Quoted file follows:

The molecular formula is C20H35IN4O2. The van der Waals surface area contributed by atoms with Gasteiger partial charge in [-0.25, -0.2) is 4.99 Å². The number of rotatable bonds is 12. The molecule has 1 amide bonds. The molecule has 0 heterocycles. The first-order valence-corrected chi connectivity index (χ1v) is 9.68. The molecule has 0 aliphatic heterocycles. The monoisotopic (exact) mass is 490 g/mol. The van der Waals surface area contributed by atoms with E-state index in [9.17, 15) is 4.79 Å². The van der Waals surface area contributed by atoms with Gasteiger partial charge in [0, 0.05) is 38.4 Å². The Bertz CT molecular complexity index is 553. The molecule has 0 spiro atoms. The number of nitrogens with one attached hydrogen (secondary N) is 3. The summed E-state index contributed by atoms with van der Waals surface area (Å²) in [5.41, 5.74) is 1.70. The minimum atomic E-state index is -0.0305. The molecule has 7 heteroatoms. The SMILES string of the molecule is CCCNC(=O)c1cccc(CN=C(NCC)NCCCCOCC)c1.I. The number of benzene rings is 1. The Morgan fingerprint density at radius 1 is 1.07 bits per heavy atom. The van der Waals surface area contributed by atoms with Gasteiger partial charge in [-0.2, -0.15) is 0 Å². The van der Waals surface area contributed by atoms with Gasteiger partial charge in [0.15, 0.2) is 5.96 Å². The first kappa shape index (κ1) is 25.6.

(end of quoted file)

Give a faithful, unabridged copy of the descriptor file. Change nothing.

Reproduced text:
The molecular formula is C20H35IN4O2. The van der Waals surface area contributed by atoms with Gasteiger partial charge in [-0.25, -0.2) is 4.99 Å². The number of rotatable bonds is 12. The molecule has 1 amide bonds. The molecule has 0 heterocycles. The first-order valence-corrected chi connectivity index (χ1v) is 9.68. The molecule has 0 aliphatic heterocycles. The monoisotopic (exact) mass is 490 g/mol. The van der Waals surface area contributed by atoms with E-state index in [9.17, 15) is 4.79 Å². The van der Waals surface area contributed by atoms with Gasteiger partial charge in [0, 0.05) is 38.4 Å². The Bertz CT molecular complexity index is 553. The molecule has 0 spiro atoms. The number of nitrogens with one attached hydrogen (secondary N) is 3. The summed E-state index contributed by atoms with van der Waals surface area (Å²) in [5.41, 5.74) is 1.70. The minimum atomic E-state index is -0.0305. The molecule has 7 heteroatoms. The SMILES string of the molecule is CCCNC(=O)c1cccc(CN=C(NCC)NCCCCOCC)c1.I. The number of benzene rings is 1. The Morgan fingerprint density at radius 1 is 1.07 bits per heavy atom. The van der Waals surface area contributed by atoms with Gasteiger partial charge in [-0.2, -0.15) is 0 Å². The van der Waals surface area contributed by atoms with Gasteiger partial charge in [0.15, 0.2) is 5.96 Å². The first kappa shape index (κ1) is 25.6.